Tuesday, July 28, 2009

Why I don't fetch coffee

As you know, I am a schoolteacher. I don't work on big fancy sets. I don't have access to backlots. I don't fetch coffee for anybody important. Actually I don't fetch coffee for anybody because I don't drink coffee and if the Beefcake wants coffee he makes it himself.

Anyway, the point is, I don't work in the business.

I say this because I've noticed a lot of people who plan to come to Hollywood think they have to work in the business in order to break in. I haven't broken in yet so you may think I'm totally full of shit, but I will. Of that I have no doubt. And in the meantime I pay my bills and work a job I mostly like and have 4 months off a year to write.

I've had a few people tell me I should take a job as someone's PA or a writers assistant job or something equally low on the totem pole to get my foot in the door. And it's true, if I was 21 when I came out here and fresh out of grad school I would have gladly taken a job running around in the sun fetching this and that just to get on a set. But I wasn't 21. I was 26 and I had spent the years after grad school managing a classroom and answering only to a man who never left his office or yelled at anybody, except that one time when I told my students that Catholics think Pentecostals are "weird" without realizing one of my students was the child of Pentecostal missionaries with no sense of humor. I was forbidden from talking about religion in class anymore ever. We were reading Siddhartha at the time.

But I digress.

I always knew I wanted to be a writer, but I was in my 20s before I knew it wasn't novels I liked to write. Sometimes even when we know where we're going, we're not sure how to get there.

As soon as I knew what I wanted, I came here. I had a degree and a skill so I traded on that to pay the bills, and working as someone's errand girl never appealed to me. I admire the people who do it. They work their asses off for very little pay and I have several friends who have spent years of their lives making shows run, some of whom have moved on to better things.

And there's the rub. I've been here four years and I'm just now starting to get somewhere. I have an MA in creative writing and I wrote my first book at the age of 9 (it was about how girls can get boys to like them and an ugly girl bought it for 5 cents) so it's not like I suddenly looked up one day and decided I would be a writer. I've been practicing.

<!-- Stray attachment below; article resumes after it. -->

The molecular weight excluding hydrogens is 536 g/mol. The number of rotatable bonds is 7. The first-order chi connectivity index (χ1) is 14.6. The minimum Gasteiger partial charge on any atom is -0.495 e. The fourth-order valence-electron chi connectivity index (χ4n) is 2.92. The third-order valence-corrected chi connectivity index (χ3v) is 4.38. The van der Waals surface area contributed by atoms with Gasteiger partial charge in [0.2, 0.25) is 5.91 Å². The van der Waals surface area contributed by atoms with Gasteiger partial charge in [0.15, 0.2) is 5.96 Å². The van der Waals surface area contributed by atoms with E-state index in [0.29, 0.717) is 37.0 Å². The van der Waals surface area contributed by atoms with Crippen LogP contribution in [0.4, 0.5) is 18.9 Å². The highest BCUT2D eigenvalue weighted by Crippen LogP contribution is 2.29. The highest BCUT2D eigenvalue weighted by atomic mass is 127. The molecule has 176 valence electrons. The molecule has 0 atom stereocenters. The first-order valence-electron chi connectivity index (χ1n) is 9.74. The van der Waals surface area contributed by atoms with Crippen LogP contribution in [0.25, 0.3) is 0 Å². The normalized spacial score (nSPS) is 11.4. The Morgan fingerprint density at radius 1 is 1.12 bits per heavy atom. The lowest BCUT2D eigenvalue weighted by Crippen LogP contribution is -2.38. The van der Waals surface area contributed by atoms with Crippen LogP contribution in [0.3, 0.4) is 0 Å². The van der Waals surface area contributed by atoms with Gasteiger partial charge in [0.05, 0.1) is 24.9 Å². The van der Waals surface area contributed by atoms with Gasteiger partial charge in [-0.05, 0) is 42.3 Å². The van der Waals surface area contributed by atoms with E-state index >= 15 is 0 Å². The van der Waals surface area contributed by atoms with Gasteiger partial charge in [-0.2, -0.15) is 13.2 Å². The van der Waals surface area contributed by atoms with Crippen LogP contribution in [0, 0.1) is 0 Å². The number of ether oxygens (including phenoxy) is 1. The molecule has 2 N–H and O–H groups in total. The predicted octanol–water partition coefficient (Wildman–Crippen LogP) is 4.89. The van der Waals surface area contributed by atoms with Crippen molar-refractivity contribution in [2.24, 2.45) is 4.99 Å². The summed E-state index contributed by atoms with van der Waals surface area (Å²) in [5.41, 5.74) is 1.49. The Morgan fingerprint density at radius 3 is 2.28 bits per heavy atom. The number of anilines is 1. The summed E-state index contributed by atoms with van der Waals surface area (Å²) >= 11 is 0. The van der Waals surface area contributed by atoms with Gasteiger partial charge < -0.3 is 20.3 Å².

Still, four years and I'm still gleefully hoping these two managers read my script soon. If I had been somebody's PA, more than one industry professional would have already sent my script on to his boss by now.


But it hasn't stopped me from making connections; I just make them slower. I still meet people because of this blog and parties and friends of friends. I rarely miss an opportunity to hang out with people I like because you never know when something you say starts a conversation that leads to someone handing you a card and asking you to email them your script. It's probably a million times harder if you're shy.

My point in writing all this is to say, you don't have to take an industry job. If you can, do it, but it's okay if you can't. The thing that finally convinced me to move out here after months of pondering was this comment from some random person over at Wordplay: "In LA you can't spit without hitting someone in the industry." They went on to say that if you move here, you will make contacts. And it's completely true.

You just have to be willing to go to a lot of parties.


  1. Where are these parties. I want to crash them.

  2. Just drive up into the hills on a Saturday and go into the house with all the cars. Bring a bottle of wine and be all like "Hey! OMG How ARE you? So how's your latest project going?"

    *do not do this. Or if you do, let me know how it goes.

  3. what a great post, thanks for writing.

  4. Thanks. I hope it helps.

  5. Drive up the house in the Hills in a very trendy Hollywood car, bring a bottle of wine,* and be on the arm of someone really attractive...

    *Very expensive wine. Heavy on the expensive.

  6. I'll never be someone's bitch.

    Be getting my ass to California would certainly help...

  7. i am unwilling to go to parties. any parties.

  8. But there's free booze at parties.

  9. Gabriel10:27 AM

    I'm a librarian/aspiring screenwriter and I feel the same way. I've often wondered if I need to get a job fetching coffee, but something always holds me back - must have something to do with student loans, wanting to trade on my skills and not live on ramen the rest of my life. Besides, all the industry people I know think it's kind of quaint when they meet people who don't work in Hollywood. Maybe it's an advantage.

  10. Oh definitely, Gabriel. At parties everybody wants to ask me about my job. It makes a great conversation starter.

  11. Anonymous12:24 AM

    Hey, great blog! Check out my post on this. I think that writers are taken advantage of all the time as PAs, and damn right, you should be teaching if that's your career, but it's true, you make connections in this industry by being on set. It's like trying to be a doctor and not working at a clinic. You know? You can still do it, but will you make a living?

    Jonathan Barnett

  12. Anonymous1:00 PM

    If your screenwriting is half as entertaining as this blog you've got nothing to worry about.

    Write on, girl.


Please leave a name, even if it's a fake name. And try not to be an asshole.

Note: Only a member of this blog may post a comment.